Although the rapid march of General
French's division was marked by a num­
ber of conflicts, the actual entry into
Kimbs.'ley was unopposed. When the
British were stiU eight miles off the
signalling corps intercepted a heliograph
message from the beleaguered garrison
to Modder river, saying:
"The Boers are shelling the town."
The advancing column replied:
"This is General French, coming to
the relief of Kimberley."
The garrison was incredulous and
thought the message was a Boer ruse
and flashed the query:
"What regiment are you?"
The reply satisfied the defenders oj
Kimberley that the anxiously awaited
succor was at hand. A few hours later
later General French at the head of the
column, made a triumphant entry into
the place, the people surrounding the
troops and intermingling with them,
cheering wildly, grasping the soldiers'
hands, waving flags, hats and handker­
chiefs and exhibiting in a hundred ways
the intensity of their joy. The inhab­
itants had been on short rations for
some time, eating horse flesh and living
in burrows under heaps of mine refuse.
Diminishing rations were served out
daily at 11 o'clock in the market square,
under the shell fire of the enemy, whose
guns opened on the square whenever
the inhabitants assembled. No horse
food was left.
Throughout the siege, Cecil Rhodes
provided the natives with work and
food, and thus kept them quiet.
The miles of convoy bearing provi­
sions for the relief of the column and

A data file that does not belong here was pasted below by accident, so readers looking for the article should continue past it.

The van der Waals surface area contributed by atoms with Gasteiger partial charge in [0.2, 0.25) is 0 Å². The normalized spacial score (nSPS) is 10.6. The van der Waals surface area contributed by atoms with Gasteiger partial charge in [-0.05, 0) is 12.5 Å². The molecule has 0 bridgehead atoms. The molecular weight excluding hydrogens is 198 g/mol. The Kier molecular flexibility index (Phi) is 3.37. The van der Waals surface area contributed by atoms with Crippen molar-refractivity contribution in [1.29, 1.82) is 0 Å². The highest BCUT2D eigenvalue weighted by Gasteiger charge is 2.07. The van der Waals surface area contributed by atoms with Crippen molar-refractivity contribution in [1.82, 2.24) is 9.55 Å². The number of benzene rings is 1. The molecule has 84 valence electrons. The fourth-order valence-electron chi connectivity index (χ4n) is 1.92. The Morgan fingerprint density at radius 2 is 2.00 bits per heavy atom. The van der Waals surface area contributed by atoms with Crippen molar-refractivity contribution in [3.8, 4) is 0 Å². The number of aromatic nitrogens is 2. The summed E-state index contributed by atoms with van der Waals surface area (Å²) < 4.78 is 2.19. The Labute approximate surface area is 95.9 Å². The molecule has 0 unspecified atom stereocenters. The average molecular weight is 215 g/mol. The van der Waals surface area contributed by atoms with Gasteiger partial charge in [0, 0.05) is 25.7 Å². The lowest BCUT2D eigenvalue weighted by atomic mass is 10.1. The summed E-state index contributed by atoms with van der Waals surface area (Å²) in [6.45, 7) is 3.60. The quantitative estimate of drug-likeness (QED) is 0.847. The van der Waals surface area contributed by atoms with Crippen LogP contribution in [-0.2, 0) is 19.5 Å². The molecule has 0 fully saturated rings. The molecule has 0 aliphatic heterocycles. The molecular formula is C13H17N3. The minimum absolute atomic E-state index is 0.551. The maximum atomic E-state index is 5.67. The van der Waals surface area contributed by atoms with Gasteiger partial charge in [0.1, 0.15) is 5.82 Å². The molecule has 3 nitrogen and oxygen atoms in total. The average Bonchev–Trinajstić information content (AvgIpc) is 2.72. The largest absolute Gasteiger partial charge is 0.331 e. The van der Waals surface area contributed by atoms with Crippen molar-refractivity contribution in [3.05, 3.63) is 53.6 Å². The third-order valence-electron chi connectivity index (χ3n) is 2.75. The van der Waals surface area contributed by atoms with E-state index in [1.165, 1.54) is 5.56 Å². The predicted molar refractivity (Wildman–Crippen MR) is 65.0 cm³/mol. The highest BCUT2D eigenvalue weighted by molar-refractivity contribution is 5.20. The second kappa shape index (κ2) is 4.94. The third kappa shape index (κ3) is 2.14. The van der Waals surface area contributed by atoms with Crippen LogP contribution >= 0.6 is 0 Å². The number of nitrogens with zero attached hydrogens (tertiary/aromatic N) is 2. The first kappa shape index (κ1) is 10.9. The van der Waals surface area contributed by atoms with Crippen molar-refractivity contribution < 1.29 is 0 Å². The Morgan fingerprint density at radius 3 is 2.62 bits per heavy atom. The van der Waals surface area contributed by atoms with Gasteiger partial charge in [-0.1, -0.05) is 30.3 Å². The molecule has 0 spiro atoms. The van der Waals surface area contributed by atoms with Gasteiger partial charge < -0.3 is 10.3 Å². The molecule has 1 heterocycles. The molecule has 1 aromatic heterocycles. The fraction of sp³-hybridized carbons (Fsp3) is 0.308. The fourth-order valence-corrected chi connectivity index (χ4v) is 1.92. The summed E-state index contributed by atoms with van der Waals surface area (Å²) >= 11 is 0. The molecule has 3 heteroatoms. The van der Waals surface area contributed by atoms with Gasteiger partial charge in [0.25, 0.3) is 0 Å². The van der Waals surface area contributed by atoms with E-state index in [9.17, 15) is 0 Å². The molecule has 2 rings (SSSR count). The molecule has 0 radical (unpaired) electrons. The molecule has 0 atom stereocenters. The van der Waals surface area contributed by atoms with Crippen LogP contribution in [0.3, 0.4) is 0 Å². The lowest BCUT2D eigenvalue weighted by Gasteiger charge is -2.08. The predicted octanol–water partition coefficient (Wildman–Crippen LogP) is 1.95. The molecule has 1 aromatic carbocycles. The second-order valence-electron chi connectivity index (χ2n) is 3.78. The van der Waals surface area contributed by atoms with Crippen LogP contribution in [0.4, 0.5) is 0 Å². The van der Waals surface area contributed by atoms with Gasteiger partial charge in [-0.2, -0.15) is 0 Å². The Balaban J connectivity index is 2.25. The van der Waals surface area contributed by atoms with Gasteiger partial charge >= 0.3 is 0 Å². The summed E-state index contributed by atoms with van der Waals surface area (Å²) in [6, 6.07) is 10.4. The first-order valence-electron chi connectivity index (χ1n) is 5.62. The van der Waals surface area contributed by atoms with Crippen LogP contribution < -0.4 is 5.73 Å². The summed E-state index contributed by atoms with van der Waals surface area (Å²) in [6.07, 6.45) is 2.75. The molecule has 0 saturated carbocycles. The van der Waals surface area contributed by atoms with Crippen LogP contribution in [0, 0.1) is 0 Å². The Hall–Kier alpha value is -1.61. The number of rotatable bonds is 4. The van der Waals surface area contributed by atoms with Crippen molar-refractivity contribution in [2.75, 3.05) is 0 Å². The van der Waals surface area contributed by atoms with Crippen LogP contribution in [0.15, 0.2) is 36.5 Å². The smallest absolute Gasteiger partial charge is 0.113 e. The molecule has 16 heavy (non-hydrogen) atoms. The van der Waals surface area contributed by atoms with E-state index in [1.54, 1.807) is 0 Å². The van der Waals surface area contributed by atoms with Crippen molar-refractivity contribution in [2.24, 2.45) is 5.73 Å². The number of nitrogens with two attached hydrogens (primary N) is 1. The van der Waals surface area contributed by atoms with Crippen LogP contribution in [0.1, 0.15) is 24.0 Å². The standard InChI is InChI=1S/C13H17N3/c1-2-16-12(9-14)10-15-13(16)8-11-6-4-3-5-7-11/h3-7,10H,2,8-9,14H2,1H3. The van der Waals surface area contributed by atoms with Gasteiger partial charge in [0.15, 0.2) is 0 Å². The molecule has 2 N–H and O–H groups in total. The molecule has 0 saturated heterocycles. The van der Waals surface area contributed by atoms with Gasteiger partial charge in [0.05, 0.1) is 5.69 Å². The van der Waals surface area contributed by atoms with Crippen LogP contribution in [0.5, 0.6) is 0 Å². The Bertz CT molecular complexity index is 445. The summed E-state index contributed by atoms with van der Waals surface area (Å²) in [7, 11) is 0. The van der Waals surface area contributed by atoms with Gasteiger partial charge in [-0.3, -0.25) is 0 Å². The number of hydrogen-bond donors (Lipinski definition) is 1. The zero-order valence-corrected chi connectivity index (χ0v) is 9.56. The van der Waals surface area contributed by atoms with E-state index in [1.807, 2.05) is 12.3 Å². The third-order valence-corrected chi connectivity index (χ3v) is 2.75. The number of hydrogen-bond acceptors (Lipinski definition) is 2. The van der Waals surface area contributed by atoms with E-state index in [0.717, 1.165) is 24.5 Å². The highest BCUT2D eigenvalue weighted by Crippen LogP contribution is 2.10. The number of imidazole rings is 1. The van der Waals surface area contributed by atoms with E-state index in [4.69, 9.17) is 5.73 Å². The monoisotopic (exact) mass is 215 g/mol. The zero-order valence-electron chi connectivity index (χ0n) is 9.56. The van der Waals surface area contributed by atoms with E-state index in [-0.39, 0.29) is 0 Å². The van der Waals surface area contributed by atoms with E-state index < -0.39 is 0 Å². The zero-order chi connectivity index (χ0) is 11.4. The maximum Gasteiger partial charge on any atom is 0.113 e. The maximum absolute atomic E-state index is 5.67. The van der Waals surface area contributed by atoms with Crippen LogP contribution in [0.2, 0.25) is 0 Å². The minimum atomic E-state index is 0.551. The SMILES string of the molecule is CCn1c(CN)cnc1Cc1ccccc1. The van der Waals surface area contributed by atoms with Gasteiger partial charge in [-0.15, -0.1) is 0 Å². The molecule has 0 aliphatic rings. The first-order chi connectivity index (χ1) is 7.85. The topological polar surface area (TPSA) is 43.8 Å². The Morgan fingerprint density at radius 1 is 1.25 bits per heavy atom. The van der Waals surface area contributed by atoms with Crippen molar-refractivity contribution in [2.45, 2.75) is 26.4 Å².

the town, slowly winding its way across
the plain in the direction of Kimberley,
was the gladdest sight which greeted
the eyes of the besieged for four months.
General French's march was so rapid
and the heat so intense that many of his
horses died of exhaustion.
At the crossing of the Modder river,
the Boers bolted, leaving their tents,
guns, exen, wagons and large quanti­
ties of ammunition in the hands of the
British. Moving northward, the Boers
again attempted to stem the advance,
but General French turned their right
flank and reached his goal with insig­
nificant losses—seven men killed and 35
wounded during three days, from Wed­
nesday, Feb. 14, to Friday, Feb. 16.
After a night's rest at Kimberley, Gen­
eral French's column pursued the Boers
to Drontveldt, surrounded the kopjes on
which they were posted and shelled
them till nightfall, when the Boers fled,
leaving many dead.
NOW IS BULLER'S CHANCE.
Spencer Wilkinson Gives the Commander
in Natal Some Advice.
LONDON, Feb. 21.—Spencer Wilkin­
son, reviewing the situation in The
Morning Post, dwells upon the impor­
tance of the operations of Sir Redvers
Buller and says:
"Now is General Buller's great
chance. Now is the time to throw him­
self with all his might into the task be­
fore him and to hit hard, without count­
ing losses too closely. He will then
probably defeat the Boers and relieve
Ladysmith this week. Failing this he
will at any rate prevent them from
sending reinforcements to the Free
State."
In conclusion Mr. Wilkinson reiter­
ates his statement that victories are
more important than positions, adding:
"No doubt Lord Roberts has done the
best that is possible, but the essential
thing is still to destroy the Boer army."
More legal Proceedings in mgni.
FRANKFORT, Ky., Feb. 21.—The state
oontest board is expected to render a de­
cision by Saturday seating the Demo­
cratic contestants for minor state offi­
cers. The Democratic contestants will
then be sworn in and will make a for­
mal demand for possession of the offices.
This will be refused by the Republican
incumbents and injunctions si-milnr to
those pending in the courts over the
governorship will be filed.
Every State Represented.
WASHINGTON, Feb. 21.—Every state
in the Union was represented in the
audience that filled the Grand Opera
House when the National Society of the
Daughters of the American Revolution
began its ninth continental congress.
Mrs. Daniel Manning, the president
general of the order, called the congress
to order and delivered an address of
welcome.
w«w» oovuv cor
PARIS, Feb. 21.—According to a dis­
patch from Rennes, a factory there has